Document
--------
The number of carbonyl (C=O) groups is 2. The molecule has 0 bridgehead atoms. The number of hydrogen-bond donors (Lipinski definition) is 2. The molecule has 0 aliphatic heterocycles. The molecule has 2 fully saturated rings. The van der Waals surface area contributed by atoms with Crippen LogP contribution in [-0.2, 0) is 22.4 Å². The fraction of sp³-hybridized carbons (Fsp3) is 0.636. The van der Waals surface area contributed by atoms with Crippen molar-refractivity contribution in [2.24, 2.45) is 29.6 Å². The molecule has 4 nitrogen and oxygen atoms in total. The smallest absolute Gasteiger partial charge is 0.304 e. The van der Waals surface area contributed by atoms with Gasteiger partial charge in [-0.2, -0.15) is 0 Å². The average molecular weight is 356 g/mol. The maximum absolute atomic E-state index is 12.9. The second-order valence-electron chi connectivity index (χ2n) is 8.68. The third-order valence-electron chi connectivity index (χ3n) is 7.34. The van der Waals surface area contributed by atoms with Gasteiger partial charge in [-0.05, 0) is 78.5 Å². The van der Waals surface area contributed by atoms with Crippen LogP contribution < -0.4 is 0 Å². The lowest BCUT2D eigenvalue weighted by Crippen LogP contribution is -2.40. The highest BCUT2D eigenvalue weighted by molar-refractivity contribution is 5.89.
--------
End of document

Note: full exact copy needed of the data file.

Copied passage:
The number of carbonyl (C=O) groups is 2. The molecule has 0 bridgehead atoms. The number of hydrogen-bond donors (Lipinski definition) is 2. The molecule has 0 aliphatic heterocycles. The molecule has 2 fully saturated rings. The van der Waals surface area contributed by atoms with Crippen LogP contribution in [-0.2, 0) is 22.4 Å². The fraction of sp³-hybridized carbons (Fsp3) is 0.636. The van der Waals surface area contributed by atoms with Crippen molar-refractivity contribution in [2.24, 2.45) is 29.6 Å². The molecule has 4 nitrogen and oxygen atoms in total. The smallest absolute Gasteiger partial charge is 0.304 e. The van der Waals surface area contributed by atoms with Gasteiger partial charge in [-0.2, -0.15) is 0 Å². The average molecular weight is 356 g/mol. The maximum absolute atomic E-state index is 12.9. The second-order valence-electron chi connectivity index (χ2n) is 8.68. The third-order valence-electron chi connectivity index (χ3n) is 7.34. The van der Waals surface area contributed by atoms with Gasteiger partial charge in [-0.05, 0) is 78.5 Å². The van der Waals surface area contributed by atoms with Crippen LogP contribution < -0.4 is 0 Å². The lowest BCUT2D eigenvalue weighted by Crippen LogP contribution is -2.40. The highest BCUT2D eigenvalue weighted by molar-refractivity contribution is 5.89.